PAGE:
Ah, Revan. How does one embark on a book about the most popular character ever spawned by a Star Wars computer game? Well, although I’d had this book for a few months, I actually only picked it up to read it because I saw on Twitter that it’s mostly about Lord Scourge. Lord Scourge is the coolest! So I picked it up.
It’s a few years after the events of Knights of the Old Republic II (which I haven’t played; nor have I finished KOTOR 1, but that didn’t make a difference as far as the plot was concerned). Revan, an inconvenient hero kicked to the curb by the Jedi, is having nightmares about a storm-covered planet and some darkness he is sure he and Malak discovered on the Outer Rim. He simply can’t remember what.
Meanwhile, trouble is brewing in the Sith Empire that remains hidden from the Jedi. The Dark Council are plotting against the Immortal Emperor, and a young Sith lord named Scourge is stumbling across the first threads of this plot.
Scourge is my homeboy!
Anyway, my overall impression of this book is that it feels incomplete, which is probably inevitable with a book based on a video game and written by a guy who writes video games. The player supplies massive amounts of context to the game, but that style can’t be translated into a novel. It just made it feel like whole chunks were missing; there was no real inner monologue for anyone, and the descriptions were heavy handed. Unlike Joe Schrieber, who invoked the feeling of TOR in me even though I don’t even know if he’s ever played the game, Karpyshyn seemed to be working hard to make sure I never forgot for a minute I was reading a video game.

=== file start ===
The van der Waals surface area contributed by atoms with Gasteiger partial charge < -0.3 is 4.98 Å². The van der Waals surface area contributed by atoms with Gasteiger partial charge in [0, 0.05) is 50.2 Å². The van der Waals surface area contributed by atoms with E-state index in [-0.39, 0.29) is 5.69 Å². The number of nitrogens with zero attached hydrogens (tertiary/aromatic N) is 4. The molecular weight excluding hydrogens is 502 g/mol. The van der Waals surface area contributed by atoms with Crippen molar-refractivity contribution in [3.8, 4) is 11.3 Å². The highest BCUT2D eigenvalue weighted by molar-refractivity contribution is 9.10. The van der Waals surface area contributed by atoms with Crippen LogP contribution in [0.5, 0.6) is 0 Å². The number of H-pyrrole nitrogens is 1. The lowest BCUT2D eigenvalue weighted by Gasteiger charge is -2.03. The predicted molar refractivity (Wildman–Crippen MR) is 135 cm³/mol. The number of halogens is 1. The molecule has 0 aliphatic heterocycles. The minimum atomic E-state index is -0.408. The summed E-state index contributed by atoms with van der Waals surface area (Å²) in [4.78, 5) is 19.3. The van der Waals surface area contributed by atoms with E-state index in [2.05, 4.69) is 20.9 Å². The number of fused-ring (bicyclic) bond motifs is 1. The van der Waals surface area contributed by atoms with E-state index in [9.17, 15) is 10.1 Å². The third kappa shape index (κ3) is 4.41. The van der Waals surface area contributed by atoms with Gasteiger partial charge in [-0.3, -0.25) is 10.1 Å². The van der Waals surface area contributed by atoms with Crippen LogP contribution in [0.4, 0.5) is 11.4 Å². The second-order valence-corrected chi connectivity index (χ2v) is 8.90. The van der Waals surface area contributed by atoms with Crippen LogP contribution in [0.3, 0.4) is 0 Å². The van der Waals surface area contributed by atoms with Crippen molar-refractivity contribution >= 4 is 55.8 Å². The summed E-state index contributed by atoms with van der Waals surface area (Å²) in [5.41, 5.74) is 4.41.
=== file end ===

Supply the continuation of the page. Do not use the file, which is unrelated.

Yes, stylistically, I found the book wanting — however, since the reason I picked it up was Scourge, I was not disappointed in that department! Much of the action centers around him, so if you’ve played the Jedi Knight class in TOR and went through his entire conversation arc, you’ll get a lot of blanks filled in. The book also strongly compliments the Revan flashpoints in TOR (Maelstrom Prison and The Foundry), and so in that respect it’s worth every minute to read it.
Canderous Ordo makes an appearance, though sadly nothing to indicate why you can find his skull in TOR (hahaha). HK gets a mention, though not an appearance, and a pregnant Bastila Shan shows up along with T7’s adorable predecessor. It’s definitely an information and companion story goldmine that’s worth reading if you enjoy these games.
It’s also a good background on Revan and what the big deal is with him if you aren’t particularly interested in the games. However, I assume due to being the main character in a first-person RPG, there’s very little development of him as a person or character, and my main impression at the end of the book is that he is by far the most depressing person in the entire Star Wars canon. His existence makes me uncomfortable and I dislike him for those reasons.
In conclusion: Scourge. All Scourge, all the time, because he is cool. He’s also the most developed and most interesting person in this book, and I would again reiterate that if you read it for him, you will not be disappointed! It’s a fun little video game novel, so really I have no complaints about it.